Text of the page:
It used to be that marathons were reserved for running fanatics, thought to be a little crazy for voluntarily hitting the pavement for periods of up to five hours. But now the 26.2 mile race has moved from a niche workout to more of a bucket list item; even Pamela Anderson is running marathons. Races are popping up all across the country and with a little hard work and dedication, more and more runners are signing up for this popular endurance challenge.
Preparing for a marathon is quite the physical and mental test, so it's best not to take training lightly, especially if you're a marathon newbie. For the inside scoop on how to tackle the 26.2 miles, we tapped three top running coaches. Ahead, their 10 tips how to to ace your first marathon.
First, Check That You're Actually Marathon Ready
"Runners who are attempting their first marathon should give themselves 16 to 20 weeks of dedicated, "official" training. This is assuming you start in good enough shape to run about 10 miles for a long run; if you can't, you're probably not ready to undertake a marathon and should focus on shorter race distances first, like a 10k or half marathon. After about a year of consistent running, you can set your sights on a marathon. It's a very long race and shouldn't be underestimated!" -Jason Fitzgerald, USA Track & Field certified coach and founder of Strength Running
Consider A Coach
"If you're getting ready to tackle your first marathon, having someone in your corner who can help you see the big picture and guide you through the training is vital." -Carl Leivers, Atlanta-based running coach and USA Track & Field Endurance coach
Set Realistic Goals
"The first marathon is a learning experience. Do not set out to run your best race ever. I suggest setting three goals: Goal A, B, and C. A is if all the stars are aligned, B is a more realistic time goal (something you can live with), and C is crossing the finish line on two feet. Tell yourself you will be thrilled if you reach any of these three goals." -Kim Maxwell, Minneapolis-based running coach and founder of KMax Fitness.
H2O + Fuel
"When you're running that long, your body is going to need fuel. Make sure that you get used to drinking water while you run and you find a brand of energy product (gels, jelly beans, or chews) that you like and work well with your stomach. Staying hydrated and fueled properly is a big part of feeling good in the last few miles." -Leivers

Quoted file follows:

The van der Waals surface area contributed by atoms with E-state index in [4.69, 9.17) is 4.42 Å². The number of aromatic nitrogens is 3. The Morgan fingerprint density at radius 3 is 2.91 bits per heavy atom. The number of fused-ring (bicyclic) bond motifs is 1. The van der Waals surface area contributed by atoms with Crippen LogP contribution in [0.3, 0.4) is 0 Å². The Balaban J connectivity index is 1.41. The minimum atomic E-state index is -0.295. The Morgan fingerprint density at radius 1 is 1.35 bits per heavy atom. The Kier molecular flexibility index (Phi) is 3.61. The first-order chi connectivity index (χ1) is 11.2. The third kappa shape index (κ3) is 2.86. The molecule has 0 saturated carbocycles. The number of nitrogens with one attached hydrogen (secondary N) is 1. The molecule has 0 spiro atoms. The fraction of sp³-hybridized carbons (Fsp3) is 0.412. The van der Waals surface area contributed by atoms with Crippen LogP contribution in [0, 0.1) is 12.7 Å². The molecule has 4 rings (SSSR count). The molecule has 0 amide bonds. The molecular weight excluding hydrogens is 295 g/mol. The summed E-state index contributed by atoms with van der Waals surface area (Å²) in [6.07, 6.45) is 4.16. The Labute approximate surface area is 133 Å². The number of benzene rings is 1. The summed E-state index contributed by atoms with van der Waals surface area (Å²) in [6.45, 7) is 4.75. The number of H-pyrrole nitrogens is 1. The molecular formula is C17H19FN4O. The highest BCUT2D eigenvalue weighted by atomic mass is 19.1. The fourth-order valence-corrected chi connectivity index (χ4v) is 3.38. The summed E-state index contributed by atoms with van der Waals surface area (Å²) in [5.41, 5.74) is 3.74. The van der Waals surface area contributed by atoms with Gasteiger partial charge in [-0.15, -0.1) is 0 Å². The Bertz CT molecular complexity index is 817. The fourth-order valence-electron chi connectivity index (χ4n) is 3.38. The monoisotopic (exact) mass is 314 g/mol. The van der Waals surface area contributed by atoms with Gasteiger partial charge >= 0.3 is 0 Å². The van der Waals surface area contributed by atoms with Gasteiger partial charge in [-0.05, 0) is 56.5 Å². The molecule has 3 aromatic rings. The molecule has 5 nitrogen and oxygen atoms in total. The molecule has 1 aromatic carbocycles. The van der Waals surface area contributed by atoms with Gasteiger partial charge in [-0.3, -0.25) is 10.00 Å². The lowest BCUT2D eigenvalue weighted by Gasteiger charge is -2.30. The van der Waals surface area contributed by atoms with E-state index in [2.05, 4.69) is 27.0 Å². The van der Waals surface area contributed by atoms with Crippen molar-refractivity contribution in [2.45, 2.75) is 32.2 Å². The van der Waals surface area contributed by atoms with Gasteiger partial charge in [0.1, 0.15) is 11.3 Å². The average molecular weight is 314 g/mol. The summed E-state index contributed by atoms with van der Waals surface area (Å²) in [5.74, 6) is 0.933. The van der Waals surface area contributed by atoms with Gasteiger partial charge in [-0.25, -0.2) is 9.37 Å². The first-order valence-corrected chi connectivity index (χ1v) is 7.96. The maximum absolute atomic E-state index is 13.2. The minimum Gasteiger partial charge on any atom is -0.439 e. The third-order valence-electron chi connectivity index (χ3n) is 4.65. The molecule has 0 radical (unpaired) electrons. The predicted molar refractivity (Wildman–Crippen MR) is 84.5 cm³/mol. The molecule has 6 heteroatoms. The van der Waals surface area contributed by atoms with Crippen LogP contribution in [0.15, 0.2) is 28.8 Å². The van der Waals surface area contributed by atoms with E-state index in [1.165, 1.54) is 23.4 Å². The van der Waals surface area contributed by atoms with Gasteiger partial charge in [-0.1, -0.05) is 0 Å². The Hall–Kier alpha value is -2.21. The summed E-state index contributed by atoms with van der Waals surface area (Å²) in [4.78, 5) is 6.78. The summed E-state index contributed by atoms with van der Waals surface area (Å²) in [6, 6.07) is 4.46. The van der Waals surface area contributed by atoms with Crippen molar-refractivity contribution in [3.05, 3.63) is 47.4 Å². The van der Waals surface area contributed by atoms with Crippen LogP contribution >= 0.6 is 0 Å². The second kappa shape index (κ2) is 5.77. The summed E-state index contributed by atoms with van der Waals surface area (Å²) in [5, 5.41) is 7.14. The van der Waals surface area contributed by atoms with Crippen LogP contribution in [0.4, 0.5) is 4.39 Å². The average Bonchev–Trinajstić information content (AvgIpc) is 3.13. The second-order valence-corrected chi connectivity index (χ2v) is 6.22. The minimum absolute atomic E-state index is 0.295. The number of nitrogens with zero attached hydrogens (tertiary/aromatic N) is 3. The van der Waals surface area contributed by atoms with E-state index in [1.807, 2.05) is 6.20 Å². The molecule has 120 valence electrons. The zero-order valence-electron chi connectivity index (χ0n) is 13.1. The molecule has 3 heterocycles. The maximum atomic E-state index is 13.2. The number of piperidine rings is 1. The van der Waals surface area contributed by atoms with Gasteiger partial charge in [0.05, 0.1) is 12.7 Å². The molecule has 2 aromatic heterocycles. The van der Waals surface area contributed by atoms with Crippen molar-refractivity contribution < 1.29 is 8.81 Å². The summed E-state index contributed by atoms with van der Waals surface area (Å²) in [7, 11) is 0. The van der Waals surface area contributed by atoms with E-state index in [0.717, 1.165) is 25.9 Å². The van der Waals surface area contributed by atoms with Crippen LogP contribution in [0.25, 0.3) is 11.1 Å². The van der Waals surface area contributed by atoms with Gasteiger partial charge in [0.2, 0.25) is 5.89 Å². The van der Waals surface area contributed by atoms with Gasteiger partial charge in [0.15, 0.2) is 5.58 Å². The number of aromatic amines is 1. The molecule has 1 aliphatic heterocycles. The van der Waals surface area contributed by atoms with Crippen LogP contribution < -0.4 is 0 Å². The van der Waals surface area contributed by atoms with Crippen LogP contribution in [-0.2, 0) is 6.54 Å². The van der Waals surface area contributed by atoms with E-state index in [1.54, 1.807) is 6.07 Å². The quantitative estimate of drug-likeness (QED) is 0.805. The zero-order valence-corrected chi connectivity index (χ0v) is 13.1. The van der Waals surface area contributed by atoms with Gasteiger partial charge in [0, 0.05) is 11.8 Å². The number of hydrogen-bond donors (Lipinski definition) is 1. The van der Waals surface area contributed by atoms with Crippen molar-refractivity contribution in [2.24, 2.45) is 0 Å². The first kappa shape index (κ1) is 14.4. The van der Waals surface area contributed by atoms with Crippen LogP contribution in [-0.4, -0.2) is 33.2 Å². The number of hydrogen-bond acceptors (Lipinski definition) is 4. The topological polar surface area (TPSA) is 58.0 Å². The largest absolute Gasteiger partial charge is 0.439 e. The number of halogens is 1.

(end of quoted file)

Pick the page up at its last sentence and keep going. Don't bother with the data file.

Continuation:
Don't Skip Weights
"Runners have to do strength exercises! Start with basic bodyweight exercises for about 10 to15 minutes after every run. Runner-specific exercises (like those for the hips and glutes in this strength routine) help runners stay healthy and run stronger." -Fitzgerald
Schedule Active Recovery Weeks
"I believe that newbie marathoners need a mental and physical break from training every four weeks or so. I strongly suggest a "recovery week" where you cut mileage in almost half while doing some fun cross training, like swimming or biking. This is still an active week but gives you a chance to give your mind and body a break. I feel this is vital to staying motivated and positive about training." -Maxwell
Cap Off Mileage
"In terms of weekly mileage, 30 to 40 miles per week is a minimum baseline for most runners during their peak training. When you consider the length of a long run, that makes up the majority of the total mileage. The long run should max out at about 18 to 22 miles depending on your fitness level and ability. More advanced runners can run 21 to 22 miles but that's certainly a more aggressive long run distance." -Fitzgerald
The Right Socks Are Key
"Socks must be made of sweat-wicking fabric. Cotton socks are a no-go because they hold on to perspiration and cause rubbing, which can result in painful blisters. You dish out more money for [high-performance socks], but it's well worth it!" -Maxwell
If The Shoe Fits...
"Ideally, you should avoid buying a new shoes for race day because you want to train in the pair that you plan to race in. But if it's time to upgrade, definitely head to a running store to be fit for sneakers. Take an old pair with you to show a specialist, who can see where you tend to wear the soles and can help you pick a new set. And bring your socks. Many runners make the mistake of not trying on their shoes with the socks they are going to wear while training, which can lead to a [poor] fit. Be picky and try on a lot of shoes! Shoes wear down fast, and they are the most important accessory on your body." -Maxwell
Nothing New on Race Day
"Race day is not the time to try a new gel, sports drink, or slip on a new pair of sneaks. Make sure that you've practiced everything." -Leivers
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